On the security issue, Fatah was adamant that future reforms be limited to Gaza, while Hamas insisted on changes in the West Bank. Hamas wants to end the mission of Lt. Gen. Keith Dayton, U.S. security coordinator for Israel and the PA, of rebuilding security forces in the West Bank, while Abbas seeks to expand the program to Gaza. In the last round of talks, Egypt proposed a joint force of 15,000 men from Hamas and Fatah under Cairo's supervision to impose law and order in Gaza, but Hamas agreed only to a joint force of 300 men to work at Rafah crossing. Majed Faraj, head of the military intelligence service, said, "[Hamas] wants to share with Fatah in ruling the West Bank, while it insists on ruling Gaza alone."
Abbas's Firm Stance against Hamas
Abbas wants to make clear before his planned May 28 meeting with President Barack Obama that he is fully committed to past agreements, especially the Roadmap. By reappointing Fayad, who enjoys considerable U.S. trust and confidence, Abbas is reiterating his commitment to improving PA security forces in the West Bank. Abbas wants his visit to focus on how the U.S. administration plans on convincing the Israeli government to accept negotiations based on the principle of two-state solution.
Abbas also believes that Fayad is the guarantor of continuing international aid to the PA that will sustain its security sector, civil administration, and economic reforms. Since international donors at Sharm al-Shaikh in March 2009 approved of Fayad's reconstruction plan for Gaza, Fayad's reappointment signals that their money will be allocated as previously planned.
The Challenges Ahead
According to public opinion polls, improved law and order in West Bank cities has somewhat boosted public support for the PA. Nonetheless, Abbas and Fayad face major challenges that are likely to limit support for the cabinet:
A faction within Fatah headed by Ahmed Qurei and supported by most members of the Fatah Central Committee and the Fatah bloc in the PLC argues that a government headed by a non-Fatah personality will weaken the party's position in the PA institutions. They believe that Fayad, rather than Fatah, will get credit for any economic or security improvements. Abbas and Fayad have failed so far to reach a compromise with this stream in Fatah. Although Fayad appointed two ministers from this camp, both refused to participate in the new government. This faction within Fatah may try to orchestrate major protests against the new cabinet. Three major Fatah syndicates in PA institutions, including the powerful teachers and civil servants unions, have declared they will not deal with new ministers until there is an agreement with the Fatah PLC bloc.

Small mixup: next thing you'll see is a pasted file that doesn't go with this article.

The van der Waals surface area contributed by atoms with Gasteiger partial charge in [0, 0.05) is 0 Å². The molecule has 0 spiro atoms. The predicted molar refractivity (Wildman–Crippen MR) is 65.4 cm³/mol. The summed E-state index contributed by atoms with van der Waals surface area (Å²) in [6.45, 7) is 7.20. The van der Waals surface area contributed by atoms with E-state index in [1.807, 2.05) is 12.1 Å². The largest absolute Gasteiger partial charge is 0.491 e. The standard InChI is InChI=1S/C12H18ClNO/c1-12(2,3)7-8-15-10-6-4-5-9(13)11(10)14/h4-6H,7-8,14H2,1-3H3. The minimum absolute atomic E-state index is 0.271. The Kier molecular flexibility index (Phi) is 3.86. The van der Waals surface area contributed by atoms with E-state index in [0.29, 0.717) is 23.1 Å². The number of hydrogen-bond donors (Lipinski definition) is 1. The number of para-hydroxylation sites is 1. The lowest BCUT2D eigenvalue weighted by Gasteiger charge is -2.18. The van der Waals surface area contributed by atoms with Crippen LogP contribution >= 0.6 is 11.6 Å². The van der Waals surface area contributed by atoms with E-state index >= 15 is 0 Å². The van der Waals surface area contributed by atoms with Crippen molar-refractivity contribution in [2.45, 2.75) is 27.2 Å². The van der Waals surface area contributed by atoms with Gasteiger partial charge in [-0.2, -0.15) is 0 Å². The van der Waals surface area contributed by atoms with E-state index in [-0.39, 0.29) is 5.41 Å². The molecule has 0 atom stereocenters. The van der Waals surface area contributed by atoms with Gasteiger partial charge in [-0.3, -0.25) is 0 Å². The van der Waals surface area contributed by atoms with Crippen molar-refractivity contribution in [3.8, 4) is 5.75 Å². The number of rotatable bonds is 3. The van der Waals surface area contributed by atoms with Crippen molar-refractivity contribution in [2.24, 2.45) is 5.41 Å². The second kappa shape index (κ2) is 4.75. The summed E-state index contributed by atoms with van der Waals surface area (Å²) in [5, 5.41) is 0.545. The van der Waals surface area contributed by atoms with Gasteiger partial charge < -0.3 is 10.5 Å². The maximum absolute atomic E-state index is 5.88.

The Abbas-Fayad coalition also failed to convince the Palestinian Popular Front, the Palestinian People's Party, and the Palestinian National Initiative to join the new cabinet since they believe that forming the government before the end of talks with Hamas "will deepen the division among the Palestinians."
Abbas and Fayad also have their own differences that they need to iron out. Credible reports said that delays in announcing the new government were driven by disagreements between the two on the important portfolios of Foreign Affairs and Interior.
Unfortunately, even if Abbas is able to overcome all of these obstacles, he is hardly out of the woods. The Palestinian elections are now scheduled for January 2010, and neither Abbas nor the United States has publicly articulated whether and how they plan to move forward if Hamas should once again emerge victorious. Developing a coherent and workable plan for these elections will undoubtedly be one of the main subjects of discussion between Abbas and Obama during Abbas's visit. Getting this right will be critical if there is to be progress in this troubled area.

Mohammad Yaghi is a Lafer international fellow at The Washington Institute, focusing on Palestinian politics.